A woman who claims she was tricked into having sex without a condom with a Sri Lankan cricketer has told a court there were moments during intercourse she “feared” for her life.
Danushka Gunathilaka is facing a judge alone trial at the Downing Centre District Court after pleading not guilty to one charge of sexual assault without consent, news.com.au reported.
The international cricket player walked into the court complex holding hands with a blonde woman, who is not the complainant, ahead of the expected four-day trial in front of Judge Sarah Huggett on Monday morning.
He is facing trial over an incident on November 2 last year, where Crown Prosecutor Gabrielle Steedman told the court the 32-year-old met up with a woman at Sydney’s Opera Bar after matching on Tinder.
At the time, the batsman was in Australia to play in the T20 World Cup.
It is not in dispute that the pair had chatted several times through Tinder, Instagram and video called on WhatsApp from October 31 before their meeting three days later.
CCTV footage played to the court shows the pair hugging as they meet at Opera Bar, with further footage showing the pair kissing while waiting for a ferry back to the woman’s home.
The woman, who cannot be named for legal reasons, gave evidence via AVL on Monday where she told the court the kiss was “forceful”.
“It didn’t feel nice, he also slapped my buttocks quite hard,” the woman told the court.
They returned to the woman’s home in the eastern suburbs about 11pm when the alleged sexual assault occurred, the court was told.
The woman, who cannot be named for legal reasons, gave evidence via AVL on Monday morning where she told the court she poured herself and Mr Gunathilaka a glass of wine before he began kissing her on her couch “quite forcefully”.
“He was on top of me, I remember him kissing me quite forcefully,” the woman said.
“I remember asking him ‘can we please take this slow’, because things were moving quite quickly and I wasn’t comfortable. I remember him looking me in the eye as I said that and not saying anything in response.”
The woman told the court the pair moved to her bedroom where she asked Mr Gunathilaka to use a condom but he said he didn’t want to because he “didn’t like them”.
She told him she wanted to use a condom because she didn’t want to get pregnant or a sexually transmitted disease.
“He said ‘don’t worry I won’t get you pregnant darling, don’t you trust me?’,” the woman said.
“I remember him saying that he hated them, he said something like ‘I hate using condoms I don’t like them, it doesn’t feel good you should trust me’.”
The woman said Mr Gunathilaka “hesitated” before putting the condom on, which made the woman become uncomfortable.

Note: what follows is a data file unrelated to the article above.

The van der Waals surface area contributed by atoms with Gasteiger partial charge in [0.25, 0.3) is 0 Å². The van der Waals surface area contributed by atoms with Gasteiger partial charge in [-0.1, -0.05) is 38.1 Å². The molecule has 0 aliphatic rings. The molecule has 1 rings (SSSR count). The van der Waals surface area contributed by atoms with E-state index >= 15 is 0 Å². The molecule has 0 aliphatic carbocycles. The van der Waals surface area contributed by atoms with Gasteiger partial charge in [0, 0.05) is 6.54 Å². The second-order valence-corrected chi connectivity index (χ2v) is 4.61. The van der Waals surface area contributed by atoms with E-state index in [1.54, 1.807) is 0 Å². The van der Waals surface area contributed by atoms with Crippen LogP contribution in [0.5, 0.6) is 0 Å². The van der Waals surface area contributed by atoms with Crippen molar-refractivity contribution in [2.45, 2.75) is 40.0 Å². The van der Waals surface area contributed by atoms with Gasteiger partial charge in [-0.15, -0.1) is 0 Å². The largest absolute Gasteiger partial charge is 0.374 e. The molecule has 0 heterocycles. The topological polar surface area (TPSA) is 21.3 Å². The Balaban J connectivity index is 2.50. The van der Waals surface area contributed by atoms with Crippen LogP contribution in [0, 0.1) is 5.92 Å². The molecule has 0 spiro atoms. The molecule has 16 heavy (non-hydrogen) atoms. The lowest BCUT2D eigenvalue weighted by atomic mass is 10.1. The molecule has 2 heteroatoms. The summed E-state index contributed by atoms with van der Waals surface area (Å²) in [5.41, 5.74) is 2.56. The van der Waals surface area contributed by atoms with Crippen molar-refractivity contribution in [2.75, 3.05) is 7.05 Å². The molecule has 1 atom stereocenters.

Ms Steedman, in her earlier opening address, told the court the intercourse lasted for about 15 minutes and was “quite rough”.
During her evidence, the woman said there were multiple times she feared for her life.
“I remember that Danny choked me and he put one hand on my neck and the other hand was on the bed and he choked me for 20-30 seconds,” the woman said.
She told the court the choking happened at least three times and at one point her breath was “really constricted” and tried removing his hands.
The woman said she noticed Mr Gunathilaka had been smirking while he was choking her.
The woman told the court at points during the encounter Mr Gunathilaka had “the weight of his body” on her, which made her feel “trapped and powerless”.
“I felt at that point, fearful for my life, because I couldn’t get away and I really wanted it to stop,” she said.
Mr Gunathilaka then stood up from the bed, where the woman realised the condom was on the ground and he hadn’t been wearing it.
In her opening address, Ms Steedman said the alleged victim was “shocked’ and didn’t feel safe about saying anything for “what she says was fear of retribution”.
During her evidence, the woman said she felt “too afraid to continue to ask him to use a condom”.
The main issue in the trial is Mr Gunathilaka’s state of mind as to whether or not he removed the condom without the woman’s knowledge, which is known as stealthing.
Ms Steedman told the court the woman had consented to protected sex.
The court was told the woman called Mr Gunathilaka a taxi about 12.45am, and after he left she began to feel “frozen and in shock”.
“I remember being very aware of what was happening but my body felt really frozen,” the woman said.
In the days following, the woman felt “overwhelmingly anxious” and began crying uncontrollably in public.
She told the court: “A sense of feeling like I had been violated and sexually assaulted and realising also after speaking to a counsellor...that I realised again that the reason for me at times not being able to voice my non-consent was due to overwhelming fear”.
The court was told the woman later told friends she wasn’t sure what happened but she thought it was “something bad”.
Mr Gunathilaka’s barrister, Murugan Thangaraj SC, told the judge the Crown must prove beyond a reasonable doubt his client removed the condom “against the woman’s will”.
In his brief opening address, Mr Thangaraj said the cricketer is a man of “excellent character” was cooperative with police.
He argued the complainant’s evidence was not credible and in order to prove the case, the judge would need to accept the woman as a credible witness.
Mr Thangaraj said in the woman’s first conversations with friends she said she was unsure if Mr Gunathilaka removed the condom, but she “had a feeling” he did.
He told the court it was only when the woman spoke to police that her version of the story “crystallised”.
The trial continues before Judge Huggett.